Just hours after outlining ways he would like to use the entire $20 million allocated by the United Jewish Communities for school security, the director-general of the Prime Minister’s Office was told he could use only $8 million. The remaining $12 million is now to be used for other projects.
“The $12 million is now off the table [for school security],” Stephen Hoffman, UJC’s chief executive officer, told Avigdor Yitzchaki.
“It is news to me that the $12 million has now vanished,” Yitzchaki said.
After 35 years of confining its Israel-designated funds to within the Green Line, the primary fund-raising arm for the American Jewish community has changed its policy. In an historic move, the board of trustees of the United Jewish Communities, meeting Monday in Chicago, unanimously “adopted a broad interpretation of the UJC charter to permit the organization to provide assistance to Jews around the world, irrespective of where they live,” according to an official statement.
At a time when private Jewish foundations are doling out perhaps more money on their own than the entire Jewish federation network in North America, the Jewish community is set to strike back.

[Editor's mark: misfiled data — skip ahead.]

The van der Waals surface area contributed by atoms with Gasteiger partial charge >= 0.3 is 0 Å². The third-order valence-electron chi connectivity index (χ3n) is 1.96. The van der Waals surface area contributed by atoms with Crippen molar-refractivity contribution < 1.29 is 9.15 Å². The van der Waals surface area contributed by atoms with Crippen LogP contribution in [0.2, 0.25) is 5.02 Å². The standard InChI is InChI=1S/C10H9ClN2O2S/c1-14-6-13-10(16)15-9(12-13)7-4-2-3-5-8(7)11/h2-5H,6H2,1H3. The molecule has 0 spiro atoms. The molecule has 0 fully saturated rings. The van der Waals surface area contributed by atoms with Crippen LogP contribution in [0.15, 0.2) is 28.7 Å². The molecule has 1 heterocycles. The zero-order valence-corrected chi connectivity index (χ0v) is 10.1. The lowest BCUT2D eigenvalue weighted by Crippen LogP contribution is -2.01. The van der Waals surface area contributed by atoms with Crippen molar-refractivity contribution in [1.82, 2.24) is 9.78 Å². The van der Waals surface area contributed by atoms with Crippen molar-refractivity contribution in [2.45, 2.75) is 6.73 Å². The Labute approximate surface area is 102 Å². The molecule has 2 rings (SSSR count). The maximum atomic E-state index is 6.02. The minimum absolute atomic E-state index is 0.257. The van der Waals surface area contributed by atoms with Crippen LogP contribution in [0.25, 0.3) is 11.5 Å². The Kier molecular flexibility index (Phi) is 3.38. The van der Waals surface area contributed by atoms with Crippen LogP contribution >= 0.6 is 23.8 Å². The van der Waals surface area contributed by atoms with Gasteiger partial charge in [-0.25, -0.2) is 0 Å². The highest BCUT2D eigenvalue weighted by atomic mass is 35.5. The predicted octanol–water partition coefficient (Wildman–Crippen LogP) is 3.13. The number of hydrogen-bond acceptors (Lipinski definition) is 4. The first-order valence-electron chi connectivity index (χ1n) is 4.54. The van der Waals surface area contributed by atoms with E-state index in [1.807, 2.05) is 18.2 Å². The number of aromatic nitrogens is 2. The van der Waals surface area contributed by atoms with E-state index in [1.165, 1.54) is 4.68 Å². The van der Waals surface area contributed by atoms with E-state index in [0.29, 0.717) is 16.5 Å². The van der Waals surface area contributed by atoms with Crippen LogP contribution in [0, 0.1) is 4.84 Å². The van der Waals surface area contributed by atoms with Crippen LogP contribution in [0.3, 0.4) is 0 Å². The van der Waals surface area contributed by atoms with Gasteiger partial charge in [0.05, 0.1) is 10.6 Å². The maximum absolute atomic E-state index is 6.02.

Perhaps the most innovative aspect of the United Jewish Communities’ announcement last week, overshadowed by the appointment of Stephen Solender as president of the newly reorganized social service network, was the establishment of a national foundation to bring America’s most wealthy into the communal tent.
As Rabbi Jerome Epstein left the synagogue in the Ethiopian city of Gondar Tuesday morning, a dozen children were pounding on the door of the closed food pantry next door.
The children, ages 4 to 7, had come to the pantry as they had for months, apparently “too young to understand that the cupboard is now bare,” said Rabbi Epstein, executive vice-president of the United Synagogue of Conservative Judaism.